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'#FixTheCountry' protestors move online after government bans demonstrations 'until further notice'

Activists contradict ministers' account of meeting which scuppered mass protests planned for 9 May

Organisers of the '#FixTheCountry' group pushed ahead with localised protests and Twitter campaigns after the police obtained a restraining order from the High Court barring a mass demonstration at Black Star Square in central Accra on 9 May.

Judge Ruby Aryeetey ruled the protest would have broken the state's restrictions on large gatherings during the Covid-19 pandemic. About 15 police and riot control vehicles cordoned off Black Star Square early on 9 May.

Government officials are using co-option and confrontation against the '#FixTheCountry' campaign, which lambasts the economic and social policies of President Nana Addo Akufo-Addo's government. The protestors' targets are: rising youth unemployment, corruption, poor public healthcare, polluted water, power cuts, rising rents and fuel prices (AC Vol 62 No 9, Port chiefs defend Bolloré deal after probe finds the state could lose over $4 billion).

Understanding the power of social media campaigns (Twitter is locating its Africa headquarters in Ghana), the government has launched its counter campaign 'Let us #FixTheCountry Together'.

On the day of the banned protest, Finance Minister Ken Ofori-Atta invited journalists to his office, setting out the government's record, promising a US$200 million jobs and skills programme, more investment in sanitation and a new development bank to channel funds to local businesses.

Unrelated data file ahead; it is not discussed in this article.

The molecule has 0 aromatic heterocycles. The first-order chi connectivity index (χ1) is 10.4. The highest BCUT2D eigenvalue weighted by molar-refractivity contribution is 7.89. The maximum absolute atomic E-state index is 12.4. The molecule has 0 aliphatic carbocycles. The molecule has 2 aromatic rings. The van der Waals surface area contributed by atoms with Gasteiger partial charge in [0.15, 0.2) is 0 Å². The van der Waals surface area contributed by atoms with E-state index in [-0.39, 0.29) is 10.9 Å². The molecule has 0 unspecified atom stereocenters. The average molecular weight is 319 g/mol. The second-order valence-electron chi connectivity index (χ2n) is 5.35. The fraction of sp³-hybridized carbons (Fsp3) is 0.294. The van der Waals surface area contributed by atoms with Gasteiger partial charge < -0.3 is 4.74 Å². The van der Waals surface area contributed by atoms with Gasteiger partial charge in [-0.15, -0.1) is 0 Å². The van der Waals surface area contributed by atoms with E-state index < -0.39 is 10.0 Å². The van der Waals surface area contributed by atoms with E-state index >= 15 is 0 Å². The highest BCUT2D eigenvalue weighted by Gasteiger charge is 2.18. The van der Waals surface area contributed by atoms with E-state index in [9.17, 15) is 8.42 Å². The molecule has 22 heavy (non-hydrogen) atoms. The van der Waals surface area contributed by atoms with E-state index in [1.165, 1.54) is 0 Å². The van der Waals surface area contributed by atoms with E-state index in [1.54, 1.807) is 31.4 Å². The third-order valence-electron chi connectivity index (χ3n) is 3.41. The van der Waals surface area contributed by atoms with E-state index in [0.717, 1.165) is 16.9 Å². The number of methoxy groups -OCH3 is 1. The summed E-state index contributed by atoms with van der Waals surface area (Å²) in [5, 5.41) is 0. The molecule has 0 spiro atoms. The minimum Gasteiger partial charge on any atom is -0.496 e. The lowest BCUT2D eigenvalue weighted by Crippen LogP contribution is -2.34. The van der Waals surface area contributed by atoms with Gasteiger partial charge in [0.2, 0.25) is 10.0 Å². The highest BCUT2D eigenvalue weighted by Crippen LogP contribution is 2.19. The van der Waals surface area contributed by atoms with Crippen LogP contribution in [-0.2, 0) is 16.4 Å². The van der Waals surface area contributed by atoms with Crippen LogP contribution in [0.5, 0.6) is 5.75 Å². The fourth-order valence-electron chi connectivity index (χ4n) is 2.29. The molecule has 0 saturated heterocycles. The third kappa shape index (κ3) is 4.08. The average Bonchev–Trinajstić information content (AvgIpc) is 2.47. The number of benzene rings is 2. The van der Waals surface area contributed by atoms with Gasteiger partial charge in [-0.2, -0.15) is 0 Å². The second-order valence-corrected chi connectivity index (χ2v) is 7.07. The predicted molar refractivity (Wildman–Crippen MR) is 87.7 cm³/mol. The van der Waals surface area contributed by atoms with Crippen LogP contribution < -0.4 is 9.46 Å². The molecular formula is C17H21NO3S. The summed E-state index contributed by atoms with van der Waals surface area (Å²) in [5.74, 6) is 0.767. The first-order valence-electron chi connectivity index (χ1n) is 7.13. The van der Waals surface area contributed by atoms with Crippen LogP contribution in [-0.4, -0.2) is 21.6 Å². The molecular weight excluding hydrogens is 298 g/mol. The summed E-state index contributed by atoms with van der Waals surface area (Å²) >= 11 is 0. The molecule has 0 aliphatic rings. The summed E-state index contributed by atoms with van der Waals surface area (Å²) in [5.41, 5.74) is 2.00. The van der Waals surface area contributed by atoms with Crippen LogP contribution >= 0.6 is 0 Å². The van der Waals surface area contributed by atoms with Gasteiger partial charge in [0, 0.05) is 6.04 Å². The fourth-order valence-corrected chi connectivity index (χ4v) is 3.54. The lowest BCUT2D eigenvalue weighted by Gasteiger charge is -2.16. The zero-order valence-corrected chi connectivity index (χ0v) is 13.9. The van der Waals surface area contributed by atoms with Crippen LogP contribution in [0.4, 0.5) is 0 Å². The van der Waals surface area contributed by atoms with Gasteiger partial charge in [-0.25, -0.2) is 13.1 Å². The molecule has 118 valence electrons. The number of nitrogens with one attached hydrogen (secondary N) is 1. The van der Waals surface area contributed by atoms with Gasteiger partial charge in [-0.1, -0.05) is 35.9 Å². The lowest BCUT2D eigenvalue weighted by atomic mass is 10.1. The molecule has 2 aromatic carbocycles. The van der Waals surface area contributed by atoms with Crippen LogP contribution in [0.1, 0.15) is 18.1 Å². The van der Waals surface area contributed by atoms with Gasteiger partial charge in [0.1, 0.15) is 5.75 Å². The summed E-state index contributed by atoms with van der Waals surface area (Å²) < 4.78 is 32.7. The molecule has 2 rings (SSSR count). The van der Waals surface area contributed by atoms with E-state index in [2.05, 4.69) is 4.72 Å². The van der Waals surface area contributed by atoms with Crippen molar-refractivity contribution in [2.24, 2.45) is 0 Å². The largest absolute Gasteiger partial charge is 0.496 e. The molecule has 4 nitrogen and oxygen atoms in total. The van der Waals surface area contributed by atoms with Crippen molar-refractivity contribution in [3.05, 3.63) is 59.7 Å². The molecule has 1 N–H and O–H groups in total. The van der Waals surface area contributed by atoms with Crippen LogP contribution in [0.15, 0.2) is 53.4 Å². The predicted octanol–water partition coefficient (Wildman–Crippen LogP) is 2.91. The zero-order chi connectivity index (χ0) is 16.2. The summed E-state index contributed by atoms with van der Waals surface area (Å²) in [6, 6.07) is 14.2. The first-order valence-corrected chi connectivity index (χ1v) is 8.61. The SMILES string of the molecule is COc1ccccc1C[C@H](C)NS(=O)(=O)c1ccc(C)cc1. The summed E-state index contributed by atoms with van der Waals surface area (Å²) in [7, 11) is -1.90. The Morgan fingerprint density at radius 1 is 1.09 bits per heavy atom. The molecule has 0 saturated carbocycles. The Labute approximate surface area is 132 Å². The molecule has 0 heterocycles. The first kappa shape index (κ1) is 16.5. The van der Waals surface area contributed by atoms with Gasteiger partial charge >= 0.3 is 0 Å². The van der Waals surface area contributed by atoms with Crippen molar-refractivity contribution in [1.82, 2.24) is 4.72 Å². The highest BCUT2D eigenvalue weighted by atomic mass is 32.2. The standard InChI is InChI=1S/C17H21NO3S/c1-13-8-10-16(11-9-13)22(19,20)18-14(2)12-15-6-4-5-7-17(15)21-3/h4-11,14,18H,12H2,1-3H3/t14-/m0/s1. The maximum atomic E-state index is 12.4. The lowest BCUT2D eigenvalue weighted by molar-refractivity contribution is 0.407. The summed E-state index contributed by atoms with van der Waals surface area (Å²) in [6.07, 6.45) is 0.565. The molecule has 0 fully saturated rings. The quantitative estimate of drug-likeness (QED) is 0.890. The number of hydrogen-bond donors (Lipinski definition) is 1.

Last week '#FixTheCountry' activists led by their convenor Oliver Barker-Vormawor applied for a permit to organise a socially-distanced protest. They were summoned to a meeting with Inspector General of Police James Oppong-Boanuh on 7 May and police vehicles were sent to pick them up.

However, the police vehicles changed route after picking them up and took them to an unscheduled meeting with the ministers of national security (Albert Kan-Dapaah) and finance (Ofori-Atta) and the Attorney General (Godfred Dame).

There, the activists said they were served with a court injunction against the demonstration and ministers asked them to work constructively with government.

Barker-Vormawor said one of the group's mobile phones was 'cloned' while deposited with government security and that security officials were now monitoring their calling records.

A war of words ensued on social media with Information Minister Kojo Oppong Nkrumah denying the ministerial meeting was 'an ambush' or that the activists' phones had been tampered with (AC Vol 62 No 5, The wrong side of the law).



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